After getting my boarding pass, my next mission was to try and find a Priority Pass lounge to relax, grab some food, the works. I used the Priority Pass app, and there is only one lounge at SJO – VIP Lounge Costa Rica. I walked around a bit trying to locate it, and that was when I realized what a doofus I am – the Copa Club and the VIP Lounge Costa Rica share the same premises. I am going to blame this on the red-eye!

Despite reviews of the premises being small, I thought that the size of the VIP Lounge Costa Rica was somewhat proportionate to the size of SJO airport. There were probably about five group sofas, a bunch of couple seating areas, and a dozen tables with four chairs. It should easily accommodate over fifty people.

The free breakfast spread was continental. So, there were two choices of cereal, bread, and some pastries. There was drip coffee, a selection of tea, and three juices. I thought it was ok. If you want a more substantial breakfast (e.g. eggs cooked to order), and premium drinks, they have a paid option. I didn’t ask for the menu, so I have no idea how much that costs.

The wifi speed was also quite ok, and slightly faster than the free wifi in the main terminal. I stuck around until 45 minutes before my flight’s departure time.

On the way to my boarding gate, I also checked out the Santamaria VIP lounge. I didn’t get to go in as I do not have access to it, but for those who hold AMEX platinum, you can access it with your platinum card. It seems to have tarmac views.

VIP Lounge San Jose Costa Rica SJOBreakfast at VIP Lounge San Jose Costa Rica SJO

Copa Airlines

I have had some serious luck with Copa Airlines – I am 3-for-3 on bulkhead seats so far, so count me biased towards Copa Airlines. In all seriousness, Copa Airlines tends to get very under-rated in those fantasy air travel blogs, because they do not have fancy premium classes. However, it is a very solid option for economy class. There is decent legroom, and in the short one hour flight from San Jose to Panama City, they served a complementary roast beef and cheese croissant, and complementary drinks as well. Very efficient operation.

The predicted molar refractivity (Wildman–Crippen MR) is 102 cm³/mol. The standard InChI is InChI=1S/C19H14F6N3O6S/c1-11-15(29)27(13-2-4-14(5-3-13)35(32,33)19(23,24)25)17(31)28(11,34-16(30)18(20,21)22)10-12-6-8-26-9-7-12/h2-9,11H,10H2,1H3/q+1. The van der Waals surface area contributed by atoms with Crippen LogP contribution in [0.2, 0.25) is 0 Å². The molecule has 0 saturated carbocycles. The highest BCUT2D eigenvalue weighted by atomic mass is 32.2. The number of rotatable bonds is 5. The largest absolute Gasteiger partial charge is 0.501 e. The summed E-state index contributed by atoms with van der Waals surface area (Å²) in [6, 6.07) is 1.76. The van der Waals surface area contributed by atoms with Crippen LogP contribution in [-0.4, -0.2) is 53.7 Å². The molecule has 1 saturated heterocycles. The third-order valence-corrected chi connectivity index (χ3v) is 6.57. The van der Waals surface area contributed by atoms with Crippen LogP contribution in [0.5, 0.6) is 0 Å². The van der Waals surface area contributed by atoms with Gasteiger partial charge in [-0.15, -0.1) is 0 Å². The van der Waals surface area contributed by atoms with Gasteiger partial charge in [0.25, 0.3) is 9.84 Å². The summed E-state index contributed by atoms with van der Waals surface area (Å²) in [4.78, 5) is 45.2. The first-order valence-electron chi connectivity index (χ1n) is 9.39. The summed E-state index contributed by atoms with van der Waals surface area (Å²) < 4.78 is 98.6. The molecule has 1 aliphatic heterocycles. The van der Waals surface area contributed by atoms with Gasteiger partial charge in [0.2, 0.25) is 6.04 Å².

In my flight from Panama City to Havana, I had a similar experience. We flew a newer B737-800, with in-flight entertainment system installed. I did not use it (except for flight info), but they had a fairly decent selection of recent movies and TV shows. In any case, the offering would definitely suffice for many of the short-haul flights, which Panama operates. Food was once again awesome. In the short 2.5 hour flight, they served dinner, which started almost immediately after the seatbelt signs were off after take-off. The whole affair took less than half an hour, and I finished every last bit of my chicken and rice dish (the other option was pasta).

Challenge #2: Boarding pass from PTY to HAV

After arriving in Panama City, I really did not want to go through immigration and security and all that fun stuff, to check-in and get my boarding pass for Havana. A very kind security guy directed me to the information counter that is near gate 21. There is also another one between gates 24 and 25. So if you are connecting at Tocumen International Airport, and need some boarding passes printed, head over there. The agents are pretty helpful.

Tocumen International Airport

Getting around:

Tocumen International Airport is a pretty compact airport with a simple layout. So there should be little reason for anxiety when trying to figure out transit logistics. The information counter is wedged between gate 20 and gate 21, which is located right smack in the middle of the airport.

One point to note: if you are departing for a United States destination, give yourself extra time, as they have heightened security procedures.


The Tocumen International Airport has a Priority Pass lounge, but it is landside. I figured it is really not worth my effort to exit the airport and go through the whole immigration/security hoopla, so I just wandered around the airport. They do have a Club Copa Lounge near gate 20, and an American Airlines lounge near the high number gates (~30). I didn’t visit either of them.


I had a 7 hour layover at Tocumen International Airport. This is my third time here. I previously transited here twice, going to and from Lima. Since my last visit some four years ago, they now provide 2 hours of free wifi a day. Thankfully, I have a number of devices, so I just went from device to device to tap the free wifi. Signal strength varies greatly, so if you are getting zilch, consider moving to another part of the airport.

I wouldn’t say that the airport is swimming in power plugs, but they are usually located at the pillars, so power availability is decent. The default plug is the US three-pin plug.

Food & Drinks: